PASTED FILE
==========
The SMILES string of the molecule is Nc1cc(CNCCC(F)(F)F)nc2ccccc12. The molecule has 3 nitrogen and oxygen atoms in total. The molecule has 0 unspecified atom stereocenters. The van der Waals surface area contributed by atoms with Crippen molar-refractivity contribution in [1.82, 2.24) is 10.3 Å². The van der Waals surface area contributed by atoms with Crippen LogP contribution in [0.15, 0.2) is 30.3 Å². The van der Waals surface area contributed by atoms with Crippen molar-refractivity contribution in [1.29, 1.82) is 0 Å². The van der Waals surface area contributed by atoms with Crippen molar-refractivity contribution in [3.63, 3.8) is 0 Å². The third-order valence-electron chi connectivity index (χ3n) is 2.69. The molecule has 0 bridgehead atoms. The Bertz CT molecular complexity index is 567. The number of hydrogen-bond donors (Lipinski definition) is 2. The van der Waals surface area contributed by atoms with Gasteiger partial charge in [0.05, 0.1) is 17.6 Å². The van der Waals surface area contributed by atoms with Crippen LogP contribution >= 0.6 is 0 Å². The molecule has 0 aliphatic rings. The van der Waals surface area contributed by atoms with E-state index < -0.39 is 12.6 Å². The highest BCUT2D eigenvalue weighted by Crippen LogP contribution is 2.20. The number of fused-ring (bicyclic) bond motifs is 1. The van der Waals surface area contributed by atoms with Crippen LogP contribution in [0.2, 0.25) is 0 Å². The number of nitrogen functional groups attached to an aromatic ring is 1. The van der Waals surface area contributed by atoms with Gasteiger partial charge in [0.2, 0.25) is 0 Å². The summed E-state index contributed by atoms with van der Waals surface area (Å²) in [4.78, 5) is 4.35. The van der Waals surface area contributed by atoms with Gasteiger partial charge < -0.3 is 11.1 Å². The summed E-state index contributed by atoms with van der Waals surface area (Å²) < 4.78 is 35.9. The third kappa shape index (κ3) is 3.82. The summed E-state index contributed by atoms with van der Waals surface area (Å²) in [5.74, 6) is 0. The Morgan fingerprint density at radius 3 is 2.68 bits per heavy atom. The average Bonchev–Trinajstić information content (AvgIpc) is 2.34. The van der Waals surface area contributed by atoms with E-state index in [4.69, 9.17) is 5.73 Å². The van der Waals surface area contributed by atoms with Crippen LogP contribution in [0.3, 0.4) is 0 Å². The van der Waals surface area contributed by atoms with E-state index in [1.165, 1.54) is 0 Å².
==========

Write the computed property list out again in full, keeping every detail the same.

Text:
The SMILES string of the molecule is Nc1cc(CNCCC(F)(F)F)nc2ccccc12. The molecule has 3 nitrogen and oxygen atoms in total. The molecule has 0 unspecified atom stereocenters. The van der Waals surface area contributed by atoms with Crippen molar-refractivity contribution in [1.82, 2.24) is 10.3 Å². The van der Waals surface area contributed by atoms with Crippen LogP contribution in [0.15, 0.2) is 30.3 Å². The van der Waals surface area contributed by atoms with Crippen molar-refractivity contribution in [1.29, 1.82) is 0 Å². The van der Waals surface area contributed by atoms with Crippen molar-refractivity contribution in [3.63, 3.8) is 0 Å². The third-order valence-electron chi connectivity index (χ3n) is 2.69. The molecule has 0 bridgehead atoms. The Bertz CT molecular complexity index is 567. The number of hydrogen-bond donors (Lipinski definition) is 2. The van der Waals surface area contributed by atoms with Gasteiger partial charge in [0.05, 0.1) is 17.6 Å². The van der Waals surface area contributed by atoms with Crippen LogP contribution >= 0.6 is 0 Å². The molecule has 0 aliphatic rings. The van der Waals surface area contributed by atoms with E-state index < -0.39 is 12.6 Å². The highest BCUT2D eigenvalue weighted by Crippen LogP contribution is 2.20. The number of fused-ring (bicyclic) bond motifs is 1. The van der Waals surface area contributed by atoms with Crippen LogP contribution in [0.2, 0.25) is 0 Å². The number of nitrogen functional groups attached to an aromatic ring is 1. The van der Waals surface area contributed by atoms with Gasteiger partial charge in [0.2, 0.25) is 0 Å². The summed E-state index contributed by atoms with van der Waals surface area (Å²) in [4.78, 5) is 4.35. The van der Waals surface area contributed by atoms with Gasteiger partial charge < -0.3 is 11.1 Å². The summed E-state index contributed by atoms with van der Waals surface area (Å²) < 4.78 is 35.9. The third kappa shape index (κ3) is 3.82. The summed E-state index contributed by atoms with van der Waals surface area (Å²) in [5.74, 6) is 0. The Morgan fingerprint density at radius 3 is 2.68 bits per heavy atom. The average Bonchev–Trinajstić information content (AvgIpc) is 2.34. The van der Waals surface area contributed by atoms with E-state index in [4.69, 9.17) is 5.73 Å². The van der Waals surface area contributed by atoms with Crippen LogP contribution in [0.3, 0.4) is 0 Å². The van der Waals surface area contributed by atoms with E-state index in [1.165, 1.54) is 0 Å².